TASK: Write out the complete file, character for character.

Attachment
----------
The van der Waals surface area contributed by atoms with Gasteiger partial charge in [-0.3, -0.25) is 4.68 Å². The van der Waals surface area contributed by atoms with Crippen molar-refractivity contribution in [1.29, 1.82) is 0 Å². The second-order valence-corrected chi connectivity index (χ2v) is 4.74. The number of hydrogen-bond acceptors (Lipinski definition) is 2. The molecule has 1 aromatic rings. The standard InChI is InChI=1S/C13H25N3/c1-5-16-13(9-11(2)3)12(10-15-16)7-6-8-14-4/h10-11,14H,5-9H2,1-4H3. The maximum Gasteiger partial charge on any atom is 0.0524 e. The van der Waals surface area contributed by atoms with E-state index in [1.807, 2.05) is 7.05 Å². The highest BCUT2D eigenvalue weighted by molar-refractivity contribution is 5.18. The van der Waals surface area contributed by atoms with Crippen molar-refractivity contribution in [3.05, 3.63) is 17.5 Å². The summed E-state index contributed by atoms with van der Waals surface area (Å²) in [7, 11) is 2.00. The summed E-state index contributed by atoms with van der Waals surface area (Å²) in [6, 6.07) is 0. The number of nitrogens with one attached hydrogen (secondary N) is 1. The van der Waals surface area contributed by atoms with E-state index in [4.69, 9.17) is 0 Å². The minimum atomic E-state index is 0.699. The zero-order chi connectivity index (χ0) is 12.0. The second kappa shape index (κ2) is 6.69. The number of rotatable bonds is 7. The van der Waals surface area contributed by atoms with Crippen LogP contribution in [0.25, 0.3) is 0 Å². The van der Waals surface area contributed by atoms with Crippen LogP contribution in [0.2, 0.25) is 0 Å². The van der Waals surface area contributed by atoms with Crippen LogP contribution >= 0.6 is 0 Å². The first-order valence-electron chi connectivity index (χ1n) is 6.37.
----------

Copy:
The van der Waals surface area contributed by atoms with Gasteiger partial charge in [-0.3, -0.25) is 4.68 Å². The van der Waals surface area contributed by atoms with Crippen molar-refractivity contribution in [1.29, 1.82) is 0 Å². The second-order valence-corrected chi connectivity index (χ2v) is 4.74. The number of hydrogen-bond acceptors (Lipinski definition) is 2. The molecule has 1 aromatic rings. The standard InChI is InChI=1S/C13H25N3/c1-5-16-13(9-11(2)3)12(10-15-16)7-6-8-14-4/h10-11,14H,5-9H2,1-4H3. The maximum Gasteiger partial charge on any atom is 0.0524 e. The van der Waals surface area contributed by atoms with E-state index in [1.807, 2.05) is 7.05 Å². The highest BCUT2D eigenvalue weighted by molar-refractivity contribution is 5.18. The van der Waals surface area contributed by atoms with Crippen molar-refractivity contribution in [3.05, 3.63) is 17.5 Å². The summed E-state index contributed by atoms with van der Waals surface area (Å²) in [7, 11) is 2.00. The summed E-state index contributed by atoms with van der Waals surface area (Å²) in [6, 6.07) is 0. The number of nitrogens with one attached hydrogen (secondary N) is 1. The van der Waals surface area contributed by atoms with E-state index in [4.69, 9.17) is 0 Å². The minimum atomic E-state index is 0.699. The zero-order chi connectivity index (χ0) is 12.0. The second kappa shape index (κ2) is 6.69. The number of rotatable bonds is 7. The van der Waals surface area contributed by atoms with Crippen LogP contribution in [0.25, 0.3) is 0 Å². The van der Waals surface area contributed by atoms with Crippen LogP contribution in [0.2, 0.25) is 0 Å². The van der Waals surface area contributed by atoms with Crippen LogP contribution >= 0.6 is 0 Å². The first-order valence-electron chi connectivity index (χ1n) is 6.37.